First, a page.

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Gender differences in L2 motivation: A reassessment
University West, Department of Social and Behavioural Studies, Division for Educational Science and Languages.ORCID iD: 0000-0001-7789-9032
2011 (English)In: Gender Gap: causes, experiences & effects / [ed] Davies, Samuel A., New York: Nova Science , 2011, 81-101 p.Chapter in book (Other academic)
Abstract [en]

Along with aptitude, motivation is the primary determiner of learning outcomes in second language (L2) learning. Widely regarded as an activity especially suited to girls, empirical studies from different sociocultural contexts have, with few exceptions, revealed systematic gender differences in L2 motivation. In particular, gender differences are most apparent in relation to establishing an affinity with other L2 speakers, the ability and willingness to identify with the values associated with L2 ethnolinguistic communities and a lack of ethnocentricity. Together these attributes have been categorized as integrativeness (Gardner, 1985). Explanations for observed gender differences vary and, other than a general recognition of the impact of social norms and gender role expectations, no overarching theoretical explanation has yet been attempted. Given the recent paradigm shift in the conceptualization of L2 motivation from a social psychological approach based on identifications with other groups of speakers, to one based on the learner’s internal identification of a future language speaking ‘self’, a timely opportunity is presented to review previous findings. Following an initial discussion of the paradigm shift in L2 motivation theory and the role of gender in conceptions of the self, the literature on the gender gap in integrativeness is reviewed through the lens of self-related theories. A tentative explanation for observed differences that synthesizes the results of previous research and is theoretically consistent with a self approach is proposed. Drawing on the work of, amongst others, Jordan, Kaplan, Miller, Stiver and Surrey (1991), Markus and Kitayama (1991) and Cross and Madson (1997) it is suggested that gender differences can be understood in relation to processes involving the construction and construal of selves, where the selves of males are characterized by independence whilst those of females emphasize interdependence.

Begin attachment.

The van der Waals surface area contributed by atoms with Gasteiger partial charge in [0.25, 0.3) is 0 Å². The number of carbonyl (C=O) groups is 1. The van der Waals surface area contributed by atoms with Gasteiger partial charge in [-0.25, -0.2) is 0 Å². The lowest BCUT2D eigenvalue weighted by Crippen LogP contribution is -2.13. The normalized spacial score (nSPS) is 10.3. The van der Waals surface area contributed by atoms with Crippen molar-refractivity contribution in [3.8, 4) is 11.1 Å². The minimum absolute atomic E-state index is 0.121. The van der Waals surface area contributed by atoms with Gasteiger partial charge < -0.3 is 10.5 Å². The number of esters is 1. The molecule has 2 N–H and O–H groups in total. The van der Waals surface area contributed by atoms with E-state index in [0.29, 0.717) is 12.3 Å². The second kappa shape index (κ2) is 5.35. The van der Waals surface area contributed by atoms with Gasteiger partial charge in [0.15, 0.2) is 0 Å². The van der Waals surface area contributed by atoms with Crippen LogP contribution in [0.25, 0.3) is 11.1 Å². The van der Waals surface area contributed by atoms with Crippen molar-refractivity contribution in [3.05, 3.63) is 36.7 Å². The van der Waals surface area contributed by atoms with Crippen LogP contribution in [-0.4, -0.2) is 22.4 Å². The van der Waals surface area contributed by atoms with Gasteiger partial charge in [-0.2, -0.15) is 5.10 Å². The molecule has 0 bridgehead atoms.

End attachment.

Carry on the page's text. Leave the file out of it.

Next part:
Place, publisher, year, edition, pages
New York: Nova Science , 2011. 81-101 p.
Keyword [en]
Gender differences, Second language learning, Motivation in education
Keyword [sv]
Språkundervisning, Studiemotivation
National Category
Specific Languages
Research subject
HUMANITIES, English
Identifiers
URN: urn:nbn:se:hv:diva-2981ISBN: 978-1-61728-292-8 (print)OAI: oai:DiVA.org:hv-2981DiVA: diva2:383190
Available from: 2011-01-04 Created: 2011-01-04 Last updated: 2016-01-19Bibliographically approved

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CiteExportLink to record
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Cite
Citation style
  • apa
  • harvard1
  • ieee
  • modern-language-association-8th-edition
  • vancouver
  • Other style
More styles
Language
  • de-DE
  • en-GB
  • en-US
  • fi-FI
  • nn-NO
  • nn-NB
  • sv-SE
  • Other locale
More languages
Output format
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